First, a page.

The Ottoman administration mobilized to suppress this movement and took strict measures, which, however, did not prevent the outbreak of the uprisings of 1910 and 1911. Then, the Neo-Turks, although initially pursuing a strictly repressive policy, changed their attitude and made significant concessions to the Albanians, most importantly the territorial clarification of the region, in the summer of 1912. From now on, Albania was considered the area that belonged to the vilayets of Skodra and Ioannina as well as large parts of the vilayets of Kosovo and Monastiri. This decision dissolved the until then confusion, effectively terminating any plans for a Greek-Albanian state, in the form of a copy of the Dual Monarchy supported by certain Greek and Albanian circles (e.g. the “Greek-Albanian Union” of 1899). The extreme Albanians now had a specific geographical area, to which they would adapt their plans for autonomy, while the Greeks saw the inclusion in Albania of areas with a purely Greek population or with a clear majority of the Greek element.
A few months later, the peoples of the Balkans declared war on the Ottoman Gate. The Albanians were the only Balkan people to side with the Sultan. Their position became very difficult, especially since the victories of the Allied Balkan forces followed one after the other. Realizing the urgency of the situation, some extremist Albanian leaders (including Ismail Kemal) rushed to Istanbul, Vienna and Bucharest for diplomatic support. At the same time, Italian-Albanian intellectuals revolted in Rome, urging the Italian government to openly side with extremist Albanian circles. Italian diplomacy mainly and Austrian diplomacy secondarily offered their support to these circles and Ismail Kemal proceeded to the proclamation of the independence of Albania in Vlorë on 28 November 1912. A few weeks later, Rome and Vienna signed an agreement committing themselves to creating an independent Albania (31/12/1912). In this newly formed state, these two countries agreed to maintain equal spheres of influence. It is noteworthy that the reactions of the third member of the alliance, namely Germany and personally of Kaiser William II, were completely ignored. Later, this agreement was ratified by a treaty, signed in Rome (8/5/1913).
The fighting, however, continued. In February 1913, the Greek army, under the leadership of the Crown Prince Constantine, occupied Ioannina and advanced north, causing the wrath of Italian diplomacy. In March of the same year, the Montenegrins occupied Skodra, defying the “suggestions” to the contrary from the Great Powers. The latter had already openly intervened in the matter through negotiations, which were already taking place in London. There, Italian and Austrian diplomacy managed to secure the consent of the other delegations for the creation of an independent Albanian state. The Treaty of London (30/5/1993) provided that this state would be guaranteed by the Great Powers and ruled by a commonly accepted ruler (the German Prince William of Wied was selected on 29 July 1913). It was also decided to appoint an international commission of financial control, to send Dutch officers to maintain order and, most importantly, to set up an international commission to demarcate the borders of the new state. The Greek government submitted a request for a referendum to clarify the opinion of the residents of the area but this was rejected. The aforementioned international commission worked in a climate of intense controversy among its members in northern Albania until 12 December 1913. Its work was never resumed under this composition, as the following summer the First World War broke out.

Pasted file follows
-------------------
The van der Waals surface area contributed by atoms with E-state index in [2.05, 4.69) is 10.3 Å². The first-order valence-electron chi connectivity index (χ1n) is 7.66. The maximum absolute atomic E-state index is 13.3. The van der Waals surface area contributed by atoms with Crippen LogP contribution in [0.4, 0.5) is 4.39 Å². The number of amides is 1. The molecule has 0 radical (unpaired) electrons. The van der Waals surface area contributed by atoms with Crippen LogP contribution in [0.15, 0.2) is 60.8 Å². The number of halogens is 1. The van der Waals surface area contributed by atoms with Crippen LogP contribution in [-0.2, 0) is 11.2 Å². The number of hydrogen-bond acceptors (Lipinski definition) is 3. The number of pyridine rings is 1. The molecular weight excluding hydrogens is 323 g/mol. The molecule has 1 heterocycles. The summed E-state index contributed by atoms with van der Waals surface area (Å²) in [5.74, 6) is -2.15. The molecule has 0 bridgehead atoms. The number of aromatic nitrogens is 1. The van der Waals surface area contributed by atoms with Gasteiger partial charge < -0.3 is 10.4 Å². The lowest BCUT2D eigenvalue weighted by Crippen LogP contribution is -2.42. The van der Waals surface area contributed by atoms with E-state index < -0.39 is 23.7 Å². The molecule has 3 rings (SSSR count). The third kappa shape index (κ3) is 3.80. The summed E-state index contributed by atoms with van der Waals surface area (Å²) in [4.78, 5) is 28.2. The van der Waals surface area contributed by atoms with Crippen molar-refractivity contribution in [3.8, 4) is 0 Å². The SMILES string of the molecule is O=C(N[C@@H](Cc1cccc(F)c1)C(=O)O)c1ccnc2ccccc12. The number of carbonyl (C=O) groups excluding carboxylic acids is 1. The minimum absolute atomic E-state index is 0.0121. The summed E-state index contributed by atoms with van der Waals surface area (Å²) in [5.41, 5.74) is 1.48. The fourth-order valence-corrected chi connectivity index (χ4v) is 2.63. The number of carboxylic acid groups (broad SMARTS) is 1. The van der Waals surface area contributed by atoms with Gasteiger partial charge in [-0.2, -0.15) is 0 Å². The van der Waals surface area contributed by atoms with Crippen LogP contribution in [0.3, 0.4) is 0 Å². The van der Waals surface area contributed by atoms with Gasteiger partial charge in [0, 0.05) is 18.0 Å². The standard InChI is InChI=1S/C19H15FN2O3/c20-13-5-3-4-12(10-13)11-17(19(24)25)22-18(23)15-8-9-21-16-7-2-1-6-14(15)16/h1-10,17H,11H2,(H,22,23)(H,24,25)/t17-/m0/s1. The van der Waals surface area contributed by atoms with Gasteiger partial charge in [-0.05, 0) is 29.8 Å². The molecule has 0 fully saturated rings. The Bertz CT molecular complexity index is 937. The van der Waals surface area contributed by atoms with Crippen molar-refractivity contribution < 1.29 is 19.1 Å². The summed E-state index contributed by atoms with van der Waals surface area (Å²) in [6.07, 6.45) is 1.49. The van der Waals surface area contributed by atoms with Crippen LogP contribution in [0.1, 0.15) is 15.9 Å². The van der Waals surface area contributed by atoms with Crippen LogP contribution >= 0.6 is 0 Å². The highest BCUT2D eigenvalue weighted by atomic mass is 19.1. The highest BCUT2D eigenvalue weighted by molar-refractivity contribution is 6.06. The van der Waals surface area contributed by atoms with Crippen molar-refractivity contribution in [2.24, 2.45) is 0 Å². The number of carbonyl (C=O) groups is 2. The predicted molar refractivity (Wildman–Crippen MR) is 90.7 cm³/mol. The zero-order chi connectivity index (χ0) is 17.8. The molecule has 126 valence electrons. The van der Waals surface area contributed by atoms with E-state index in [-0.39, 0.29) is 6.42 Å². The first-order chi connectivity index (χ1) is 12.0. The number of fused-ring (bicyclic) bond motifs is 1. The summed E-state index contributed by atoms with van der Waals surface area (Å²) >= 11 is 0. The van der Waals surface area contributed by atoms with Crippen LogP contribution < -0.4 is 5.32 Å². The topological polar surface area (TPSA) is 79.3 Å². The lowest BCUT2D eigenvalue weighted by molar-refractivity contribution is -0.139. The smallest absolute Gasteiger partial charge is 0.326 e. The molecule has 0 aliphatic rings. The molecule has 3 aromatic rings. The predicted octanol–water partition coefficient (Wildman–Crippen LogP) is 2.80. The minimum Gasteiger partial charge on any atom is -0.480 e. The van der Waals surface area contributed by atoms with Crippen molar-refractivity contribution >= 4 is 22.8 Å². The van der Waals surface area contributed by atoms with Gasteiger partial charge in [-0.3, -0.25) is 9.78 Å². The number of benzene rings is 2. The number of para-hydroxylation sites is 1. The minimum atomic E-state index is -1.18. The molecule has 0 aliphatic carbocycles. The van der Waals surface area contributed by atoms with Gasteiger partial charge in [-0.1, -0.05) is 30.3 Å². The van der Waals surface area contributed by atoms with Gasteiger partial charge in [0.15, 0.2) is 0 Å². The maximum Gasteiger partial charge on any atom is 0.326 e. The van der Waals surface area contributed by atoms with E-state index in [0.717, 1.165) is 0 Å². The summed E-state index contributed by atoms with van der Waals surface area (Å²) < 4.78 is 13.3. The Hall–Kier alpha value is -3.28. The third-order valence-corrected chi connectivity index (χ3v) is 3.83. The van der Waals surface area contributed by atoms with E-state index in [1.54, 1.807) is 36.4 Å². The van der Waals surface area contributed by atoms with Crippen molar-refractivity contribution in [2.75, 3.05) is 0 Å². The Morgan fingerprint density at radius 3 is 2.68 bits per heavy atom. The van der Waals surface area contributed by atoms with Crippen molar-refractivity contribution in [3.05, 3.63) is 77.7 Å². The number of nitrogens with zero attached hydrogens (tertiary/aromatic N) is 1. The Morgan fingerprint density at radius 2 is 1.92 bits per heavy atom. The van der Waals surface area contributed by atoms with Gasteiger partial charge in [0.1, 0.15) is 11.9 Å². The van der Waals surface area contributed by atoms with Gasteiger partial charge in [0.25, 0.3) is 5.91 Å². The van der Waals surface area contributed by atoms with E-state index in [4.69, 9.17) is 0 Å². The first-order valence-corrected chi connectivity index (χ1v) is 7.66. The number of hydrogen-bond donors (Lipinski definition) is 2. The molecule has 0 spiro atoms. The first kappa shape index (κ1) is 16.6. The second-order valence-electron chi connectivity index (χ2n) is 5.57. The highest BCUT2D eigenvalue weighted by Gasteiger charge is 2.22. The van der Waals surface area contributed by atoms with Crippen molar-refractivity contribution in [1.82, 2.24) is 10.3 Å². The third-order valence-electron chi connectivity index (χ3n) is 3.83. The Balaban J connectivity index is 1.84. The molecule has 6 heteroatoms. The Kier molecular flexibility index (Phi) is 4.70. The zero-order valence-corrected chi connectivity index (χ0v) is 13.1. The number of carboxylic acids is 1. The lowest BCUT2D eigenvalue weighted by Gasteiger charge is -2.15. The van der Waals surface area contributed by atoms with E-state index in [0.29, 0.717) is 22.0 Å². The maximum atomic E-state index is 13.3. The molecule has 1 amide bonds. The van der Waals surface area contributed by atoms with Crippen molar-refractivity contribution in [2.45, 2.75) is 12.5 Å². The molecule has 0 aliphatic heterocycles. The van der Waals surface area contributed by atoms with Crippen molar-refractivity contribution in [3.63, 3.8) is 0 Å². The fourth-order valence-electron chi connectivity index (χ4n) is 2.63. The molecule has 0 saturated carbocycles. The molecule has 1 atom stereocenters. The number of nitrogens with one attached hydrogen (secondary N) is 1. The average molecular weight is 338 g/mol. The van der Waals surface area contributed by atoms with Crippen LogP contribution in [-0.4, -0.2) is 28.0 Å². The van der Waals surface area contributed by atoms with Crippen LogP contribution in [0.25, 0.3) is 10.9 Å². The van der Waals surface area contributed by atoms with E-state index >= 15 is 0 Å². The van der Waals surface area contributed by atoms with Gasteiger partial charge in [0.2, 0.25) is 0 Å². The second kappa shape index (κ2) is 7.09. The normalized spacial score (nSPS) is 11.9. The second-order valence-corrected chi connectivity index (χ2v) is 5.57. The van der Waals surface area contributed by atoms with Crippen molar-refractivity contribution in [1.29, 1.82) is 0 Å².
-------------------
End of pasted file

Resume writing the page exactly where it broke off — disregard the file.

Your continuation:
Albania’s northern borders were broadly defined by the Conference of the Ambassadors in November 1913. The demarcation of the southern borders, however, presented much greater difficulties, as the Greek Army had already liberated (“occupied” for the Albanians) most of northern Epirus, an area that both Vienna and especially Rome were pressuring to cede to Albania in order to render the latter a viable state. The Greek government, which was struggling to secure the newly acquired territories in Macedonia as well as the Aegean islands, was forced to verbally concede to these pressures. King Constantine I, however, refused to consent to the concession of Greek territories, to the liberation of which he had personally contributed. After painstaking negotiations, it was decided to extend to Albania the coastal area up to the bay of Ftelia (with the island of Sazan) and the region of Korytsa along with the southern and western shores of Lake Ohrid. On this basis, the Florence Protocol was finally signed, which adjudicated in Albania, among others, Korytsa and Argyrokastro. In Athens, a riot broke out and King Constantine threatened to abdicate to lead the northern Epirus struggle, while Eleftherios Venizelos threatened to resign as prime minister if the king insisted on pursuing a policy other than that of the official government. The foundations of the ensuing sharp disagreement between them, which led to the “national schism”, had been laid.
Eventually, the people of Northern Epirus revolted and succeeded in liberating their territories, without the support of the official Greek state. The divided Albanian political leadership (as early as December 12 1913 a second Albanian government had been formed by Essad Pasha in Durres) in the face of military defeat came to some form of compromise with the Northern Epirotes, signing the Corfu Protocol in May, 1914. According to the provisions of this protocol, the people of Northern Epirus would enjoy many privileges, which would ensure the Greek character of the region. The Greekness of the northern Epirus was explicitly stated and a special administrative organization of the provinces of Korytsa and Argyrokastro was provided. In essence, a wide autonomy of the region was established, but within the borders of the Albanian state. This was the most serious reason which made the representatives of the Northern Epirotes completely unwilling to sign the aforementioned protocol. Eventually, under intense pressure from the Greek government and personally from Prime Minister Venizelos, a majority of representatives were persuaded to sign the protocol, the terms of which were never implemented in practice by the Albanian state.